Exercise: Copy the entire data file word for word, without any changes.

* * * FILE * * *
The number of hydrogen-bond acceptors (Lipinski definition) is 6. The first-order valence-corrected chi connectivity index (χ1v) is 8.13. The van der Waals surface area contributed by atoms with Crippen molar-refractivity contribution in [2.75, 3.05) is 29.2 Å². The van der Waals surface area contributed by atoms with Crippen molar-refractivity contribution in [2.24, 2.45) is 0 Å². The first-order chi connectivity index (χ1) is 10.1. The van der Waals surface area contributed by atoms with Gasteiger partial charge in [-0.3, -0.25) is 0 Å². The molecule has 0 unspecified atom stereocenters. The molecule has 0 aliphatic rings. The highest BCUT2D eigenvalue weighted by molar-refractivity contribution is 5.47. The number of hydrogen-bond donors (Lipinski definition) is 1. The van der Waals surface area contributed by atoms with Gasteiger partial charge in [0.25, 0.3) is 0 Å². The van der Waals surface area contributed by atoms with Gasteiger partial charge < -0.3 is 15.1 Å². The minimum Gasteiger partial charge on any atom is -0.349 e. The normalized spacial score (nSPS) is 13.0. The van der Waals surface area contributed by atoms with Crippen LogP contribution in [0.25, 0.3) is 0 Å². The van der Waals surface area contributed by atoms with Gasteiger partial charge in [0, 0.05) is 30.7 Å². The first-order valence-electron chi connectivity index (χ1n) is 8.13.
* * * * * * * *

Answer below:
The number of hydrogen-bond acceptors (Lipinski definition) is 6. The first-order valence-corrected chi connectivity index (χ1v) is 8.13. The van der Waals surface area contributed by atoms with Crippen molar-refractivity contribution in [2.75, 3.05) is 29.2 Å². The van der Waals surface area contributed by atoms with Crippen molar-refractivity contribution in [2.24, 2.45) is 0 Å². The first-order chi connectivity index (χ1) is 10.1. The van der Waals surface area contributed by atoms with Gasteiger partial charge in [-0.3, -0.25) is 0 Å². The molecule has 0 unspecified atom stereocenters. The molecule has 0 aliphatic rings. The highest BCUT2D eigenvalue weighted by molar-refractivity contribution is 5.47. The number of hydrogen-bond donors (Lipinski definition) is 1. The van der Waals surface area contributed by atoms with Gasteiger partial charge in [0.25, 0.3) is 0 Å². The van der Waals surface area contributed by atoms with Gasteiger partial charge < -0.3 is 15.1 Å². The minimum Gasteiger partial charge on any atom is -0.349 e. The normalized spacial score (nSPS) is 13.0. The van der Waals surface area contributed by atoms with Crippen LogP contribution in [0.25, 0.3) is 0 Å². The van der Waals surface area contributed by atoms with Gasteiger partial charge in [0, 0.05) is 30.7 Å². The first-order valence-electron chi connectivity index (χ1n) is 8.13.